The site was originally part of a working farm since the late 1800s
Tony Flower established the National Shire Horse Centre in 1978 and quickly built it up into one of the most popular tourist attractions in the region, visited by more than 300,000 people every year.
Mr Flower’s aim was to let the public see traditional farming methods at close quarters, and he used the horses to gather oats and hay on the 60-acre park.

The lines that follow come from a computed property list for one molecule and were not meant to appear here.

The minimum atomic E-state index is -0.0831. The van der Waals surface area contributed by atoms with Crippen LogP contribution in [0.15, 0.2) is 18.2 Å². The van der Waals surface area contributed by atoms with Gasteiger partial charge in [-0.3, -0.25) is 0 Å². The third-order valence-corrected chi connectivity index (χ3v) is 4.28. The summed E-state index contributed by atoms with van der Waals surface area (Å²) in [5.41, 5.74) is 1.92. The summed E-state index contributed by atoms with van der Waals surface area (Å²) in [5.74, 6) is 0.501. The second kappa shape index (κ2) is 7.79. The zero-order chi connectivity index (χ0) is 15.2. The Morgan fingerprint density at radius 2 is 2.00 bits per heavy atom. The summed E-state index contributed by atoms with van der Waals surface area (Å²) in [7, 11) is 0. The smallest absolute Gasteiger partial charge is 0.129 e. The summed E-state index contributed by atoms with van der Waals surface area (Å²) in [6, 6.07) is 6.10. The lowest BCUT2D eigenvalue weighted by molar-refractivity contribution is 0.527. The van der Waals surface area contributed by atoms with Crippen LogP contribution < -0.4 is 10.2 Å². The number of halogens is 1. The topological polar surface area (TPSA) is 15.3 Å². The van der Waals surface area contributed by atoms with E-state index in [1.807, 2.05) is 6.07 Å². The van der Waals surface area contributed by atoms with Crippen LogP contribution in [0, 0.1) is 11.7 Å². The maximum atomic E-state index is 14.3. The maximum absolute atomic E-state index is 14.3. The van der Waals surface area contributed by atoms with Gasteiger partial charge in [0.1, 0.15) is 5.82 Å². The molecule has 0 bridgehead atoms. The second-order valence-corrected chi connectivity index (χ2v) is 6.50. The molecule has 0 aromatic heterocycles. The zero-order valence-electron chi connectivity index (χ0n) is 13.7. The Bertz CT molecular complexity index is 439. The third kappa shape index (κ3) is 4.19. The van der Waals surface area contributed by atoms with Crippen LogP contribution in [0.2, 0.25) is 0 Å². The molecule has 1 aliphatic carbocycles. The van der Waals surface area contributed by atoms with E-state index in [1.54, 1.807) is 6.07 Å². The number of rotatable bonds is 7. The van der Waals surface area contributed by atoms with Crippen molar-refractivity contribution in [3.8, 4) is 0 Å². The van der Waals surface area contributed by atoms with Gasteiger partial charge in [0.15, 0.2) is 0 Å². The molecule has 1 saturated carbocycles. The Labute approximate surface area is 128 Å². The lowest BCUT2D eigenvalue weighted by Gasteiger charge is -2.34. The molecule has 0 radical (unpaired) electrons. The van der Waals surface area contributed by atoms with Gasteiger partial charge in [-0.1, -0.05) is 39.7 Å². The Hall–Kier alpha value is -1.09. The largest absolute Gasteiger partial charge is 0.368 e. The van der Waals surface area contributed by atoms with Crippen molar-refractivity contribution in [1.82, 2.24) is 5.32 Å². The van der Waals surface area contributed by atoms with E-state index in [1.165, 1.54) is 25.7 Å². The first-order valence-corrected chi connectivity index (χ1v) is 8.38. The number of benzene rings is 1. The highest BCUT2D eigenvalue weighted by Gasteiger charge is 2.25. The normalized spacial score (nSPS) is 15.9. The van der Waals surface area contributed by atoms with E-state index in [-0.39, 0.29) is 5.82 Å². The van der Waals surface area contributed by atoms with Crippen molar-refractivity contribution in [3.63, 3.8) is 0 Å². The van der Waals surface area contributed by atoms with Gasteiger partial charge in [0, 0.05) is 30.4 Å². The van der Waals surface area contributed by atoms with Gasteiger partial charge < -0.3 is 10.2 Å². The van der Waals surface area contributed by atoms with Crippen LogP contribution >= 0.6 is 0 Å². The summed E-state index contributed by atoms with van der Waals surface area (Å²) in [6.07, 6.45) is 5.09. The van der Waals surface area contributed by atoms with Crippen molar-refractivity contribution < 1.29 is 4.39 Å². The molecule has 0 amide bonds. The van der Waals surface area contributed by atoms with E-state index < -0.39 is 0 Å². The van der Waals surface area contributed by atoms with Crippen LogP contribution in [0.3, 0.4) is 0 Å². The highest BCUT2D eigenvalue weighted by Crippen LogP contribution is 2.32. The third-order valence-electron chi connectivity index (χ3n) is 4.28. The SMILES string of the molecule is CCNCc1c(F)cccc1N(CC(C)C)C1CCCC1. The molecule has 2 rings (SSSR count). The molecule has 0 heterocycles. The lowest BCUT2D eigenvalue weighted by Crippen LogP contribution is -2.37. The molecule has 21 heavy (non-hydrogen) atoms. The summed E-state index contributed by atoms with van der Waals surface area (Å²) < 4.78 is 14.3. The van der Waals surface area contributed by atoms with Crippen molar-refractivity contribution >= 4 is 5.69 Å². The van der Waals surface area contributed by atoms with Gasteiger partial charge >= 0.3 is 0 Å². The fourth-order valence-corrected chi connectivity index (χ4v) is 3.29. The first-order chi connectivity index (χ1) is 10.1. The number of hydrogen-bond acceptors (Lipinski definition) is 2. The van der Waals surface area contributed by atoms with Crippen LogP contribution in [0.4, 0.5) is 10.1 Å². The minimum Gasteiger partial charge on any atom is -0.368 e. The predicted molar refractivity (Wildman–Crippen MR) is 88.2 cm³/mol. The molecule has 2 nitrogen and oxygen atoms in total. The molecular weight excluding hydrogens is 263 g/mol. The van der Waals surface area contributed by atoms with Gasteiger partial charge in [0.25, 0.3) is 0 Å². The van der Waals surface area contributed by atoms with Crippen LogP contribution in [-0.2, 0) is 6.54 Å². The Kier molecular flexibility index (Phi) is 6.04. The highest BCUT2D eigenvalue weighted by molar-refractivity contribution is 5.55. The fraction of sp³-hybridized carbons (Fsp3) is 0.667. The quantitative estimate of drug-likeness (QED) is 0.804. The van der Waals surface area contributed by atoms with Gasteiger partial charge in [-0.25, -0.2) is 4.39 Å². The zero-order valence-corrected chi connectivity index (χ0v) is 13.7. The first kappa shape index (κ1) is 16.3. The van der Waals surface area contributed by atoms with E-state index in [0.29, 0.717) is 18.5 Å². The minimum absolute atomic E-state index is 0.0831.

At its peak the centre employed 100 people, opening summer and winter, and having an annual turnover of £1million, but in 1989 it went into receivership.
Its plans for expansion had been rejected by the local authority, and as the recession bit, visitor numbers declined.
The centre was sold off to the Hockin family for £430,000 and eventually closed its doors in 2000
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